Project on course for 2015 opening after distinctive structure weighing as much as Eiffel Tower is lowered onto main pillars
Abu Dhabi: Following months of testing, the massive dome of the Louvre Abu Dhabi has been successfully lowered into its final position.
The operation is the first of its kind in terms of the construction sector for a permanent structure of this scale and size, the Tourism Development and Investment Company (TDIC) announced on Sunday.
The distinctive dome of the Louvre Abu Dhabi, which was completed over the span of ten months, is now firmly in place over the museum’s four main pillars.
The dome installation process included raising the dome off the temporary pillars and then lowering it 38 centimetres onto the permanent pillars. The operation involved 32 hydraulic jacks that can hold up to 10,000 tonnes. The massive cranes were controlled remotely as they operated simultaneously.
The dome was lowered into its final position in the presence of Ali Majid Al Mansouri, TDIC’s chairman of the board.
“We are proud of the successes and milestones being achieved on the site of Louvre Abu Dhabi. We applaud the dedication and hard work of the teams working together to achieve this unprecedented work that reflects the best of the world of architecture, engineering and construction today. This also attests to the continued drive of the UAE to be one of the few countries in the world where unique projects such as this one can happen,” Al Mansouri said.
The bearings onto which the dome was placed underwent months of testing in California, where it was proved they can support the final weight of the dome, which consists of 85 super-sized steel elements and weighs 7,000 tonnes — almost the weight of the Eiffel Tower.
Johann Sischka, an official of a leading Austrian steel engineering company involved in the construction of the dome, said: “The construction and sophistication of the Louvre Abu Dhabi’s dome is among the more unique projects we have undertaken. It is remarkable in its design and size, and given that it must be placed in precise positions on its four piers, there was no room for error. One would not believe the amount of detail that goes into achieving the results we have realised today.”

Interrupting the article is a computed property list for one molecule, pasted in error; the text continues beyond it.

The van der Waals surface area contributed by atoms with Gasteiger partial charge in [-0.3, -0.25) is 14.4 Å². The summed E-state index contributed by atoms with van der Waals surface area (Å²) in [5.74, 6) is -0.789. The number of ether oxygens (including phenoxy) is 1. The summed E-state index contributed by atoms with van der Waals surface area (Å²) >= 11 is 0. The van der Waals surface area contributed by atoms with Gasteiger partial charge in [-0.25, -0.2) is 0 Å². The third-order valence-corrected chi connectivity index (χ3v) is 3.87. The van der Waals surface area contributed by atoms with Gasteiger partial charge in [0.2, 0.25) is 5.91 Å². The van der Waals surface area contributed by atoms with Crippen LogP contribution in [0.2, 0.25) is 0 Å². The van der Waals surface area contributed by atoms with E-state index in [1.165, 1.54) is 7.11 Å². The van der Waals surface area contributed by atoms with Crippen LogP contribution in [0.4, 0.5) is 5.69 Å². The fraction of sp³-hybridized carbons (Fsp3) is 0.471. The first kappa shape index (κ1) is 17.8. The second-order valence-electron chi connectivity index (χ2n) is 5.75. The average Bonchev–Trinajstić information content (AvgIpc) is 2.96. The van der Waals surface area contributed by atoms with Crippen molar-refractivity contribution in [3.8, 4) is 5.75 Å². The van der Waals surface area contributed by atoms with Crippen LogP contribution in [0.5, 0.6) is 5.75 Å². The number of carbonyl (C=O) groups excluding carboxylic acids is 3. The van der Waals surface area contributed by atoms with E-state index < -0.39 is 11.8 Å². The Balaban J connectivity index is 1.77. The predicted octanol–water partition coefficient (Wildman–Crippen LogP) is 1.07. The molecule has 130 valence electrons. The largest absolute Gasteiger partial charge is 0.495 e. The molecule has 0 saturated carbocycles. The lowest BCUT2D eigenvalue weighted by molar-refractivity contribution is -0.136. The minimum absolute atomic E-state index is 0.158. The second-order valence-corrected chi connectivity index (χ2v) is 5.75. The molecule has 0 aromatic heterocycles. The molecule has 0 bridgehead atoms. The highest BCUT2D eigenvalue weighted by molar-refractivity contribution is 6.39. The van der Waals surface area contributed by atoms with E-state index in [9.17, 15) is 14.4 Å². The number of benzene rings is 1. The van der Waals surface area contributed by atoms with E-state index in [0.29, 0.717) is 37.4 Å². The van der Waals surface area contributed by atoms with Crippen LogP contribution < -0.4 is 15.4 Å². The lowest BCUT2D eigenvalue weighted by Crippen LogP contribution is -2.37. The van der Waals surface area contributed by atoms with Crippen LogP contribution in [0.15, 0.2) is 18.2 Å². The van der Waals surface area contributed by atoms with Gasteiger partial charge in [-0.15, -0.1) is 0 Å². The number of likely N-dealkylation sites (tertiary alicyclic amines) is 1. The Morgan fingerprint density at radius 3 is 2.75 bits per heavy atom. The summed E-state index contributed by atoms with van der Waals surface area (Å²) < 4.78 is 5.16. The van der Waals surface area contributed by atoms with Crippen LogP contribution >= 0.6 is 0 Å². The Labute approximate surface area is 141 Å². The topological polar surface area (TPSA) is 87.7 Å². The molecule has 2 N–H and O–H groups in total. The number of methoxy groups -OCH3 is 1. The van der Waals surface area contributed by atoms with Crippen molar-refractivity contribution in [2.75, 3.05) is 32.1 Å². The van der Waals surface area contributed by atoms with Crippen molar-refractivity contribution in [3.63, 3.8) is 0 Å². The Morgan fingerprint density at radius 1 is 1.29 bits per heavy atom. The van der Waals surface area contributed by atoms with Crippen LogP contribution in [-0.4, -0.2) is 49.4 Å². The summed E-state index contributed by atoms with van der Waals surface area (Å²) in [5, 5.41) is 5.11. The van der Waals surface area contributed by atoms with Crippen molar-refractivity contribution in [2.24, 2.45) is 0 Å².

Construction is progressing steadily on-site. To date, the concrete work has been almost completed. A total of 34,000 tonnes of reinforced steel have been used and over 21 million man hours logged during the courseof the project.
The construction of the permanent gallery structures have been completed along with the concrete work for the museum’s basement levels and the security screening facility. This includes a highly secure seven-metre deep basement through which authorised vehicles will transport all the artwork of the museum.
The Louvre, which is set to open in the Saadiyat Cultural District in 2015, will be home to an unrivalled collection. The artworks and sculptures which will be displayed in the museum’s permanent and temporary galleries have been sourced from across different civilizations and regions, enabling visitors to discover shared influences and connections between different cultures around the globe.
Master classes for students will also be presented at the museum to engage with university students and to help them appreciate the importance of museums and their wider cultural context.